Narrowing the selections from the incredible variety and quality of entries proved to be a daunting task for the three judges: Kendrick Moholt, David Paul Bayles and Dan Thornton. “Originality, artistic quality and technical excellence were the main, but not the sole criteria, used to select the final works for the exhibition. Other factors, such as adherence to submission guidelines and, also contributed to their decision. Moreover, we tried to include a variety of landscapes and artistic styles” commented judge and curator Kendrick Moholt. This year, out of 40 photographers and 170 images, a total of 12 photographers works – 29 images were chosen for the exhibition.
Northeast Oregon has been featured in the “Seven Wonders of Oregon” advertising campaign to enhance Oregon’s tourism and promote beautiful places in Oregon. With this in mind, the Josephy Center would like to celebrate the area. The exhibit also comes at an opportune time to commemorate the 50th year of the Wilderness Act. Northeast Oregon is home to many highly talented photographers who explore the wild landscape of Northeast Oregon. Each photograph will demonstrate the wild landscape of the region, from its river canyons to its bench grass prairies to Eagle Cap Wilderness. Our goal is to capture the diversity and beauty of wild NE Oregon (Wallowa, Baker and Union Counties). Sharing the region through these photographs will allow a person to see the aesthetic quality and artistic skill that’s involved in capturing the area’s beauty in a wide array of geological settings: Hells Canyon National Recreational Area, Wallowa Lake, Zumwalt Prairie, Eagle Cap Wilderness, and the Wallowa Mountains. Three judges have been invited to review all the selected images: Kendrick Moholt of Lostine, Oregon, Daniel Thornton of Seattle, Washington, and David Paul Sayles of Corvallis, Oregon. Prizes will be $750 for first place, $500 for second, $250 for third, and honorable mentions at $100.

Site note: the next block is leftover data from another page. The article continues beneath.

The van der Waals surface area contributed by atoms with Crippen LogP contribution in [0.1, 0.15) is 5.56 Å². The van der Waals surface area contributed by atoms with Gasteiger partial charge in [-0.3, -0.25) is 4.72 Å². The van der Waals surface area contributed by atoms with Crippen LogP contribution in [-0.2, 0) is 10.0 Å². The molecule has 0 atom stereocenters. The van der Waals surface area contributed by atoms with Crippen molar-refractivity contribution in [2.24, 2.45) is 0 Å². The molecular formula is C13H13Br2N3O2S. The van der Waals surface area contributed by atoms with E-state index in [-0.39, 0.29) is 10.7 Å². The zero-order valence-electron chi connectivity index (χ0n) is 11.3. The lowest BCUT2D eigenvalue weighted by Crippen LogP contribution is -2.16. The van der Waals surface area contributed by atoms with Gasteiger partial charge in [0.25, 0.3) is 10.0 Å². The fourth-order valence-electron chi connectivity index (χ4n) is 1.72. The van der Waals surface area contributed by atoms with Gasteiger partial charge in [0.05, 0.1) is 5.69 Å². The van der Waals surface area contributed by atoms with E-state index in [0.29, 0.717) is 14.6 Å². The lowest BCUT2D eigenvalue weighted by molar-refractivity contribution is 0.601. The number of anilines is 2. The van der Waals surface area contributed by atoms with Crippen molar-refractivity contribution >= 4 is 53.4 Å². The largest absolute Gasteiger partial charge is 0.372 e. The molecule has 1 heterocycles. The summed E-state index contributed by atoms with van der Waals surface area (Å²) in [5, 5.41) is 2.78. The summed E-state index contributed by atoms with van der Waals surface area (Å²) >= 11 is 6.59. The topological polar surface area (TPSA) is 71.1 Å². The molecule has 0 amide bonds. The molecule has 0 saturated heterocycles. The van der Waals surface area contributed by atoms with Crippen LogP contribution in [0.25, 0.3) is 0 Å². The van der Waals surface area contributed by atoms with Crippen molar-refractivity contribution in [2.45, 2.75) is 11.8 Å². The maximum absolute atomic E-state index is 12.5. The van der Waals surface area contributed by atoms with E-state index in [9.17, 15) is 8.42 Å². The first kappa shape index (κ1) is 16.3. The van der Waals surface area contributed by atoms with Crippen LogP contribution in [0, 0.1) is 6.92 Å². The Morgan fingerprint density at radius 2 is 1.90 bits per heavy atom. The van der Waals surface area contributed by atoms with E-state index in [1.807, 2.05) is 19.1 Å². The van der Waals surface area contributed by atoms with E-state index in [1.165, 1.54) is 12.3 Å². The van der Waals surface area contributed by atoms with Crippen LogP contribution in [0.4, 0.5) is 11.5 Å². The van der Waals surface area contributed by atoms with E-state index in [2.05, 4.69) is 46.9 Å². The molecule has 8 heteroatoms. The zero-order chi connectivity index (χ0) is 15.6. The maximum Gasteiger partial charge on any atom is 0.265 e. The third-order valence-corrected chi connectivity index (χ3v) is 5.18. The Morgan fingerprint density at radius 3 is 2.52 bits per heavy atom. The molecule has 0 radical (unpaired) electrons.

This special exhibit is made possible by Ann Werner and the OCF-Werner-Ellithrp Fund.
As a part of the wild landscape theme, the Josephy Center will be hosting three photography classes: a two day workshop on Adobe Lightroom with Dan Thornton – August 3and 4 from 5:30 to 7 p.m. class is $95, Photography with Kendrick Moholt – a one day workshop that covers your DSLR camera, the basics of art photography on Friday, August 7 and a three day workshop, “Refresh and Refine Your Photography” with Karyl Kolb August 14-17 for $125. Call or register online at www.josephy.org.